This came from one of the men in a Bible study I attend and it was too good not to share.
The recent hack of Ashley Madison, the adultery website, has produced a lot of angst. Not the least of which, however, is the complaint of the damage caused by the hack and the subsequent revelations. Others lament the shame now brought on to people because they choose to live to a different set of values.
They are missing the point, but, you already knew that. Numbers 32:23 says, “But if you will not do so, behold, you have sinned against the Lord, and be sure your sin will find you out.” This is from a specific context in Numbers, but I’m sure it has a legitimate universal application. We are not the arbiters of what is and is not a sin.
Clearly there are those outside the body of Christ, and probably inside as well, who think they can conceal their actions and have a reasonable expectation of privacy. Not so fast there.
Where shall I go from your Spirit?
Or where shall I flee from your presence?
If I ascend to heaven, you are there!
If I make my bed in Sheol, you are there!
If I take the wings of the morning
and dwell in the uttermost parts of the sea,
even there your hand shall lead me,
and your right hand shall hold me.
If I say, “Surely the darkness shall cover me,
and the light about me be night,”
even the darkness is not dark to you;
the night is bright as the day,
for darkness is as light with you.
Psalm 139: 7-12
If we can’t escape God’s piercing gaze in the depths of hell or Davy Jones’ Locker, what expectation can we have that a little data encryption and a password will put us beyond his reach?
The people who resent the hack of Ashley Madison, but not the conduct that put people in the middle of that hack, are typical of the world. They want freedom without judgment, actions without consequences. Ironically, that freedom extends to the freedom to be secretive and not be exposed, even though they see nothing wrong with what they do…or do they?
We all know John 3:16, but reading a few verses beyond gives us this,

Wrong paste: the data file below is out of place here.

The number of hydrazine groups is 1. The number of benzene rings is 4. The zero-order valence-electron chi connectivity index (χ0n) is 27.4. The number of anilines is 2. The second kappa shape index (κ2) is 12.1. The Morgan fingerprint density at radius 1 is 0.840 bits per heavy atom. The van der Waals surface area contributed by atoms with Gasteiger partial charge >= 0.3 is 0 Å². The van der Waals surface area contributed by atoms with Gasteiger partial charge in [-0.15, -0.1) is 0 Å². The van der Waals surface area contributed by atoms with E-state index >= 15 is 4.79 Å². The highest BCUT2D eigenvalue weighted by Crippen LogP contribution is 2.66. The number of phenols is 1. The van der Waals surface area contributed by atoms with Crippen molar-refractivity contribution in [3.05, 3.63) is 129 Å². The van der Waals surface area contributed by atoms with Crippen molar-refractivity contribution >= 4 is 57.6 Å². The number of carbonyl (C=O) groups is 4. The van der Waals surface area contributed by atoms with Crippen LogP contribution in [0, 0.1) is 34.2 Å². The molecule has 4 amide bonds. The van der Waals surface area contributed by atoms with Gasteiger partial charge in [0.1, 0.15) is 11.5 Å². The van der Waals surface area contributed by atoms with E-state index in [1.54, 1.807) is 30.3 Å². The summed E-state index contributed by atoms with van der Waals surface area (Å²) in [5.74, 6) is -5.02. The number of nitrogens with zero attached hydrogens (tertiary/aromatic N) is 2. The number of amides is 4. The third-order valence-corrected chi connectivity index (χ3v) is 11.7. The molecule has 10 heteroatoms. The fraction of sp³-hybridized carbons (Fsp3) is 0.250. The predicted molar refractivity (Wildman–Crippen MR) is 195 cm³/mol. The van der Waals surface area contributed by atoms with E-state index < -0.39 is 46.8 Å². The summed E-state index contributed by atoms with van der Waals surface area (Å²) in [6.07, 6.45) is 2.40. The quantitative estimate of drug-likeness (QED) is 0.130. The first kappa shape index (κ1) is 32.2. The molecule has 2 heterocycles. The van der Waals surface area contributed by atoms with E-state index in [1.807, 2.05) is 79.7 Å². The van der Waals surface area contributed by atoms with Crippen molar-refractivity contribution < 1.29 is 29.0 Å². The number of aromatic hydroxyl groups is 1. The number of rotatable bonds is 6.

And this is the judgment: the light has come into the world, and people loved the darkness rather than the light because their works were evil. For everyone who does wicked things hates the light and does not come to the light, lest his works should be exposed. But whoever does what is true comes to the light, so that it may be clearly seen that his works have been carried out in God.”
Why is it that most — there will always be exhibitionists — who think that what they do is acceptable (for them), want to keep it hidden in the dark? In Revelation 6, the great and the small who wanted to hide from God’s judgment were so desperate that they wanted the mountains to “fall on us and hide us from the face of him who is seated on the throne.” Their distress was not directed at what they had done, but who was holding them accountable.
My dog does that, too. If I grab him by the scruff of his neck when he’s not doing what I want him to do, he howls and whines, not at any pain or injury, but at the simple action of being made to do what he doesn’t want to do. His overreaction is somewhat comical. Methinks he doth protest too much (a Shakespearean paraphrase).
Everybody knows when they’ve done wrong. It’s one of the downsides of “knowing good and evil” (Gen. 3:22). Knowing good and evil is one thing. Being able to do anything about it is entirely a different matter…and it’s where we fail so miserably.
Before there was Shakespeare, there was God and this verse sounds like something straight out of one of the Bard’s plays:
Do not be deceived: “Bad company ruins good morals.” Wake up from your drunken stupor, as is right, and do not go on sinning.
1 Corinthians 15:33-34
It’s an interesting admonition there: “wake up”. Stop fooling around with things that are legally permissible, but not beneficial. If they were only neutral, we might actually think they were worth it. But there are darned few places of genuine neutrality.
There are those whose names were exposed by the Ashley Madison hack who claim, maybe rightly, that while they signed up, they never did anything with it. Maybe, but imagine having to explain that to your wife / husband and kids. Hanging around with the “bad company” of Ashley Madison has consequences or, as Benjamin Franklin is attributed as saying, “if you lie down with dogs, you get up with fleas.” Even if they weren’t your fleas and even if you didn’t bring them to the party, the consequences of having fleas are all the same.
The complaint that the hack revelations are destructive miss, and dismiss, the root cause. Yes, families, relationships, and careers will be damaged and maybe destroyed because of the exposure. However, the real villain here is not the hack, but the behavior. People who didn’t go to the Ashley Madison website have nothing to fear from the hack. Those who did deliberately placed themselves and others in harms way long before the hack